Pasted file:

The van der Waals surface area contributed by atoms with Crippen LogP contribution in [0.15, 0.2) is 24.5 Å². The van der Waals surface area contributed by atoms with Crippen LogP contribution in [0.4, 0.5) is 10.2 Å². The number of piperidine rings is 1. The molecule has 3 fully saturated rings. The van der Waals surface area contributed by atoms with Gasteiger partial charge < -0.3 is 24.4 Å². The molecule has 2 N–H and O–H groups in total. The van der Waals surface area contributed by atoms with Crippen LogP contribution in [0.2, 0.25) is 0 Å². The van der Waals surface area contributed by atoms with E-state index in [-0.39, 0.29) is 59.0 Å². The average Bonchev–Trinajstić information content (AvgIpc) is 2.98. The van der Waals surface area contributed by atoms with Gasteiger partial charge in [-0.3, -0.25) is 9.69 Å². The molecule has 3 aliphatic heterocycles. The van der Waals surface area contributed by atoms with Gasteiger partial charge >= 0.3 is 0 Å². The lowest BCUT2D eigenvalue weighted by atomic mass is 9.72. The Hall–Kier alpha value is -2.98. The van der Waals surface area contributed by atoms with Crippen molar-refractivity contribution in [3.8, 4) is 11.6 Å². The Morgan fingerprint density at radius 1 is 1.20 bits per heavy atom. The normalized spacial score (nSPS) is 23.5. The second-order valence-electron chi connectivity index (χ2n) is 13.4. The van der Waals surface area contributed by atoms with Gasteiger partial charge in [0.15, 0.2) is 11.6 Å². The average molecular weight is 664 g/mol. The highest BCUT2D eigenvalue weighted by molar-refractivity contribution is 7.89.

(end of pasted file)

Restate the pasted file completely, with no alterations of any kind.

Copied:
The van der Waals surface area contributed by atoms with Crippen LogP contribution in [0.15, 0.2) is 24.5 Å². The van der Waals surface area contributed by atoms with Crippen LogP contribution in [0.4, 0.5) is 10.2 Å². The number of piperidine rings is 1. The molecule has 3 fully saturated rings. The van der Waals surface area contributed by atoms with Gasteiger partial charge < -0.3 is 24.4 Å². The molecule has 2 N–H and O–H groups in total. The van der Waals surface area contributed by atoms with Crippen LogP contribution in [0.2, 0.25) is 0 Å². The van der Waals surface area contributed by atoms with E-state index in [-0.39, 0.29) is 59.0 Å². The average Bonchev–Trinajstić information content (AvgIpc) is 2.98. The van der Waals surface area contributed by atoms with Gasteiger partial charge in [-0.3, -0.25) is 9.69 Å². The molecule has 3 aliphatic heterocycles. The van der Waals surface area contributed by atoms with Gasteiger partial charge >= 0.3 is 0 Å². The lowest BCUT2D eigenvalue weighted by atomic mass is 9.72. The Hall–Kier alpha value is -2.98. The van der Waals surface area contributed by atoms with Crippen molar-refractivity contribution in [3.8, 4) is 11.6 Å². The Morgan fingerprint density at radius 1 is 1.20 bits per heavy atom. The normalized spacial score (nSPS) is 23.5. The second-order valence-electron chi connectivity index (χ2n) is 13.4. The van der Waals surface area contributed by atoms with Gasteiger partial charge in [0.15, 0.2) is 11.6 Å². The average molecular weight is 664 g/mol. The highest BCUT2D eigenvalue weighted by molar-refractivity contribution is 7.89.